The Stop ALD Foundation was started immediately following the year 2000 ALD diagnosis of Oliver Abraham Lapin -- at the time a sweet, caring, and extremely intelligent eight-year-old boy from Houston, Texas. Oliver was misdiagnosed for years and, by the time an accurate diagnosis was made, he was already severely affected with no treatment available to help him. The correct diagnosis did provide early warning for the two other affected boys in the family who could be "saved." The expression "it takes a village" was taken to heart when Oliver's extended family started The Stop ALD Foundation in early 2001.
On Thursday, August 12, 2004, the day before Oliver's 12th birthday, Oliver passed away from complications related to ALD. He was at home lovingly surrounded by his family.
The Stop ALD Foundation wishes to thank the out-pouring of support and donations that we have received in memory of Oliver. We will continue with our mission to make sure more children are diagnosed earlier, and to facilitate the availability of better, more effective, and safer treatments.
We'll so deeply miss you Oliver. We'll never, ever forget you.
We continue to make progress and leverage our funding and resources to amplify and magnify dramatically the donations from the generous people and organizations that have funded the Foundation to date. We continue to need your financial support to drive forward our efforts to save the children and adults devastated by this horrific and rare disease.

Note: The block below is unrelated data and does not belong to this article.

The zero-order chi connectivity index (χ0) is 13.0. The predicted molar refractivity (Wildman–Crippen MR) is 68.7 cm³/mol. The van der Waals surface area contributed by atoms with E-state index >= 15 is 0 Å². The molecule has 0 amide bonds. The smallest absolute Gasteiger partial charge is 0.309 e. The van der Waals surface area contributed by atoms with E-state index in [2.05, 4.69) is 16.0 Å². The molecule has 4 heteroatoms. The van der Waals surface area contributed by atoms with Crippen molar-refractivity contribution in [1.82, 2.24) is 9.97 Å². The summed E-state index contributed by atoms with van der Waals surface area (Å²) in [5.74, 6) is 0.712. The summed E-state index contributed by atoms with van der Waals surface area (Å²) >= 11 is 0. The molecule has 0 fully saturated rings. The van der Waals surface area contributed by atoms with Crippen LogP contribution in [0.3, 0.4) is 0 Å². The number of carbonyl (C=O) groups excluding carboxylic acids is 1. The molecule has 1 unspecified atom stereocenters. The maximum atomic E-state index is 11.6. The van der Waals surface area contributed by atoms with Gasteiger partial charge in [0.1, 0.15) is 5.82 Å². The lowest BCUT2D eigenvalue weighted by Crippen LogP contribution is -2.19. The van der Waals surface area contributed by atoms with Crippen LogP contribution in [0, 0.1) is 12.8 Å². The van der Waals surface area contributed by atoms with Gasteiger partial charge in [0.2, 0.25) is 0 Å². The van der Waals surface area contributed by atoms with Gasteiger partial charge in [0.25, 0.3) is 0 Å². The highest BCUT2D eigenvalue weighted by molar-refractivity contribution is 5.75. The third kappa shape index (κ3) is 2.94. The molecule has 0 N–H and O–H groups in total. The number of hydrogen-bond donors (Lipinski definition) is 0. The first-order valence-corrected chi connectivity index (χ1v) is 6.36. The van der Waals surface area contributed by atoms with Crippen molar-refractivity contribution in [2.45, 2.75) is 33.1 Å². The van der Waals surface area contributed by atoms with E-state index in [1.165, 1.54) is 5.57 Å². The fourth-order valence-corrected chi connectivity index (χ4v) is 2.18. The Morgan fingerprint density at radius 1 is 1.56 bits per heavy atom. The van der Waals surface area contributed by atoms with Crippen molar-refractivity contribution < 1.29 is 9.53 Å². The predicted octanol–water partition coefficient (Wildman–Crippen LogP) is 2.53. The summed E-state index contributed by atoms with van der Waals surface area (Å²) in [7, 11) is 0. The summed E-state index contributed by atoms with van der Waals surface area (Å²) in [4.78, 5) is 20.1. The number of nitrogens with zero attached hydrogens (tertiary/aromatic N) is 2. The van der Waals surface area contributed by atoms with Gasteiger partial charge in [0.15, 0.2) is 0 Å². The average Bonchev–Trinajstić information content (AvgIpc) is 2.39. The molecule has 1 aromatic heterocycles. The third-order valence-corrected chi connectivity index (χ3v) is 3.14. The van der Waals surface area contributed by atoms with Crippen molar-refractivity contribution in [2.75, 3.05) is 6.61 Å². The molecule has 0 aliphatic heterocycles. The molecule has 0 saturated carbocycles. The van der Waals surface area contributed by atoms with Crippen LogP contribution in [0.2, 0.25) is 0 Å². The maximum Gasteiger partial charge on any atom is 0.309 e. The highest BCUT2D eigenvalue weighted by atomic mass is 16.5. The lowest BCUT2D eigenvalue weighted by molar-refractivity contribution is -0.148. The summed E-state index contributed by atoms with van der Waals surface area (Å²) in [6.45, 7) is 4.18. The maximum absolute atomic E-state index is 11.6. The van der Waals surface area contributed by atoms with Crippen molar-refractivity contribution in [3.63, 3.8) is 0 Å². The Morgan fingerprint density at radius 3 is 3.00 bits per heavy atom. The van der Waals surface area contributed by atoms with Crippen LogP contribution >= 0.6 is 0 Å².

The Foundation continues to oversee and participate in advancing five primary projects:
1. Gene Therapy: Since stem cell transplants (e.g., cord blood transplantation and bone marrow transplantation) are the only known therapy for treating ALD, gene therapy is designed to take a stem cell transplant a step further by finding a safer and universally available transplant for all ALD patients.
2. ALDR Up-Regulation: Aims to find a drug compound (medication) that will provide a therapy.
3. Predicting ALD onset and finding new pharmaceutical compounds using Transcriptomics: Transcriptomics is the description and study of gene expression patterns. This work is aimed at learning more about the disease to open additional avenues of treatment and be able to predict the expected impact of ALD on a particular child.
4. Mesynchymal Stem Cells (MSCs): Currently transplants are only effective if done early enough in the disease progression. MSCs may be used to provide a treatment for later stage patients.
5. Awareness and Prevention: We have directly influenced 15,000 US physicians with a world-class professional information pamphlet on ALD in order to increase the early diagnosis of ALD.
Please feel free to contact us if you have any questions. You can email firstname.lastname@example.org or call 713.756.3232
Gene therapy research and implementation as a treatment for ALD has been the highest priority since the inception of The Stop ALD Foundation. In the early days of The Stop ALD Foundation, a thorough review by ALD experts, along with an international multi-disciplinary team, concluded that gene therapy applied to the patient’s own stem cells was the best approach to pursue.
The following steps have been completed:
· Comprehensive preclinical lab experiments have yielded encouraging results, which have allowed the approach to continue moving forward. This includes work in tissue/cell cultures and in rodents.